Where and how to eat street food and not get sick when traveling or living overseas
Often when westerners travel overseas, you will hear, “Don’t eat the food! It will make you sick!” And especially food offered by small carts, off the side of the road (a local variation on the vending trucks that prowl many streets and workplaces at lunchtime in the USA.) The thing is, experienced travelers know that often street food can taste better than food in a restaurant. And yes, you can get sick from it, if you’re not careful. That’s why we created this little guide below to help you travel smarter and stay healthy!
I’ve gotten sick from food on the street. I’ve also gotten sick eating in restaurants, so not eating street food doesn’t mean you will stay healthy on your trip (unless you pack all your own food-which would be missing out on an amazing aspect of the local culture – It’s cuisine)!
Some tips on eating street food when traveling:
If you want to try street food, here are some things you can do to avoid getting sick. And even help the local economy and local families (since a street food business requires little overhead or connections within government)! Street food vending also gives a measure of economic independence to women which has many significant positive social implications.
- Often the reason why a person gets sick from street food is because the dishes that the food is served on are not washed in clean water.
Instead of eating the good there, get it “to-go.” This way, they will wrap your food in a clean paper/box/bag, then you can take it home and eat it on your clean plate (in some cultures, eating while walking is considered rude or exceptional). Depending on where you are traveling, there will be food sellers who walk through your neighborhood. If you want their food, you can just hand them your own plate! – They will put your food there, and you can eat it!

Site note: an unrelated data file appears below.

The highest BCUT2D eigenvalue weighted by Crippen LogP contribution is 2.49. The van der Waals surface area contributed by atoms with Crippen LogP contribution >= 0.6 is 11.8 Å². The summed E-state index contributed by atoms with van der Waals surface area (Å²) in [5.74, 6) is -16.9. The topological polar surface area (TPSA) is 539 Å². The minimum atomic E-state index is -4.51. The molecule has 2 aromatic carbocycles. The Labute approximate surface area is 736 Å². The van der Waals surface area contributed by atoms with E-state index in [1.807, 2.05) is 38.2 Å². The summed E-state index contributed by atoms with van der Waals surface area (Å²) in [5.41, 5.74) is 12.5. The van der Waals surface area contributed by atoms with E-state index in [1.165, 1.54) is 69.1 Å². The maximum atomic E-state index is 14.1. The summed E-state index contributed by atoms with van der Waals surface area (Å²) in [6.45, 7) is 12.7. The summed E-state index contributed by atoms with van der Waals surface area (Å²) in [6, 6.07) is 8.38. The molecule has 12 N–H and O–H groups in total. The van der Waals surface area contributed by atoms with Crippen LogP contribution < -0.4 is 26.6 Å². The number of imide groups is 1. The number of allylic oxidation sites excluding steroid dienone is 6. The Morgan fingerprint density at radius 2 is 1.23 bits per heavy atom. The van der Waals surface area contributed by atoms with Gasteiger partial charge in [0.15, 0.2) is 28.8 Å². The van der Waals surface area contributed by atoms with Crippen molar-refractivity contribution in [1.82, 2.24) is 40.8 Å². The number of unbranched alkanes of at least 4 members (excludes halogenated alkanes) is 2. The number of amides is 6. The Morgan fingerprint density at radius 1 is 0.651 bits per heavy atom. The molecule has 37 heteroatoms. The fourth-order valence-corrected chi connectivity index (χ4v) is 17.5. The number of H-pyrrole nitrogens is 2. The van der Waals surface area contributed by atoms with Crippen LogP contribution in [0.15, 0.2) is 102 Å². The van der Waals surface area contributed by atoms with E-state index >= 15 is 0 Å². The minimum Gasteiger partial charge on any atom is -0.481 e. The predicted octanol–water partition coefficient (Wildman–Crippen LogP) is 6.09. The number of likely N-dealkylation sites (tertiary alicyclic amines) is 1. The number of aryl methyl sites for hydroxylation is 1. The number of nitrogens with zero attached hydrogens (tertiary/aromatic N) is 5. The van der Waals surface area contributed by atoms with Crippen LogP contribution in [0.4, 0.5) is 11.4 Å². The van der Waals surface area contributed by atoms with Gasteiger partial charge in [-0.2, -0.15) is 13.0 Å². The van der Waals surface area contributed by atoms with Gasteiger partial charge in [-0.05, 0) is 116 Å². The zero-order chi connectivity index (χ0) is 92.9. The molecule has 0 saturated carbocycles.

- Another big reason why people get sick off of street food are drinks.
If you get a drink on the street, don’t get ice in it! And make sure it’s from a bottle or safe manufacturer/importer. They don’t always use clean water to make the ice, and then you’ll get sick.
And if you get a drink from the bottle, always get a straw, or have them pour it into a clear plastic bag (common in many areas especially if they recycle the bottles for glass) Never drink directly out of the bottle, as often the bottle itself is dirty, even with bottled water.
- Watch where locals are buying/eating: Contrary to what you’ve been told, local people do get sick from food poisoning and many will know the safer/better places to eat. So either ask or simply observe. You wouldn’t necessarily buy something from the first food wagon you saw in the USA either would you? And understand that food quality and taste is not the same so try the places the locals rave about!
- Try to avoid sauces unless you can see them cooking/boiling/frying…Sauces (unless boiled) usually mean water, and water is a primary source of food-born illness, due to e-coli or salmonella. Fresh foods and fresh preparation is always best, especially if you can see how your dish is being prepared.
Abide by these three simple rules, and you will be much less likely to get sick from street food! Enjoy!
Another important resource on street food and health is the FAO Paper on Street Foods (1997) which addresses many of these and other issues related to your health.
Do you know the top cities in the world for street food? You may be surprised!